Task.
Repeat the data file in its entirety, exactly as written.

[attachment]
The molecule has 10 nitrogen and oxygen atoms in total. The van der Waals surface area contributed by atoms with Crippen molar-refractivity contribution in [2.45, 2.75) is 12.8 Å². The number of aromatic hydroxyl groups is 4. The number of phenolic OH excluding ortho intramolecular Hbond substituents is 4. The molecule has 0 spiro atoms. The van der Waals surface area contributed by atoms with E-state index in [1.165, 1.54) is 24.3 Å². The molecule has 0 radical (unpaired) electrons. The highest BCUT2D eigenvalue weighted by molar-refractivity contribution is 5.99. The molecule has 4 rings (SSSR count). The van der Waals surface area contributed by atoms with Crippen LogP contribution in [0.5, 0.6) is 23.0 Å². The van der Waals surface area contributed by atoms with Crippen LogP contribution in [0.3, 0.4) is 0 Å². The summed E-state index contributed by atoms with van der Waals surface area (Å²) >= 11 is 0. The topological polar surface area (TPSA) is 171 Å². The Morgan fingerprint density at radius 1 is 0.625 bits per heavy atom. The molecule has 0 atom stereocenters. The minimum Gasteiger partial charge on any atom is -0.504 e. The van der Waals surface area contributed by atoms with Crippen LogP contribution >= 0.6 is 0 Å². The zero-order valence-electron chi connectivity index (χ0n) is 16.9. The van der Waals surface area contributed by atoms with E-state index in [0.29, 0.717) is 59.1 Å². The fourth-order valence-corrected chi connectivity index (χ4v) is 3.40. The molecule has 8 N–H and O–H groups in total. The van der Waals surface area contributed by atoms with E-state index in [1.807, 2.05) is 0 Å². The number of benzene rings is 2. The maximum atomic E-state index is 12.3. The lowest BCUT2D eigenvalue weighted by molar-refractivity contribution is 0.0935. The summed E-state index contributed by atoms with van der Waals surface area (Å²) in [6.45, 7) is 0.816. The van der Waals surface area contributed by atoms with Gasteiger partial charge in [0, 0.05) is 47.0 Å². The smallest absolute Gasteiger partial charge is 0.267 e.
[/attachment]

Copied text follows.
The molecule has 10 nitrogen and oxygen atoms in total. The van der Waals surface area contributed by atoms with Crippen molar-refractivity contribution in [2.45, 2.75) is 12.8 Å². The number of aromatic hydroxyl groups is 4. The number of phenolic OH excluding ortho intramolecular Hbond substituents is 4. The molecule has 0 spiro atoms. The van der Waals surface area contributed by atoms with E-state index in [1.165, 1.54) is 24.3 Å². The molecule has 0 radical (unpaired) electrons. The highest BCUT2D eigenvalue weighted by molar-refractivity contribution is 5.99. The molecule has 4 rings (SSSR count). The van der Waals surface area contributed by atoms with Crippen LogP contribution in [0.5, 0.6) is 23.0 Å². The van der Waals surface area contributed by atoms with Crippen LogP contribution in [0.3, 0.4) is 0 Å². The summed E-state index contributed by atoms with van der Waals surface area (Å²) >= 11 is 0. The topological polar surface area (TPSA) is 171 Å². The Morgan fingerprint density at radius 1 is 0.625 bits per heavy atom. The molecule has 0 atom stereocenters. The minimum Gasteiger partial charge on any atom is -0.504 e. The van der Waals surface area contributed by atoms with Crippen LogP contribution >= 0.6 is 0 Å². The zero-order valence-electron chi connectivity index (χ0n) is 16.9. The van der Waals surface area contributed by atoms with E-state index in [0.29, 0.717) is 59.1 Å². The fourth-order valence-corrected chi connectivity index (χ4v) is 3.40. The molecule has 8 N–H and O–H groups in total. The van der Waals surface area contributed by atoms with E-state index in [1.807, 2.05) is 0 Å². The number of benzene rings is 2. The maximum atomic E-state index is 12.3. The lowest BCUT2D eigenvalue weighted by molar-refractivity contribution is 0.0935. The summed E-state index contributed by atoms with van der Waals surface area (Å²) in [6.45, 7) is 0.816. The van der Waals surface area contributed by atoms with Gasteiger partial charge in [0, 0.05) is 47.0 Å². The smallest absolute Gasteiger partial charge is 0.267 e.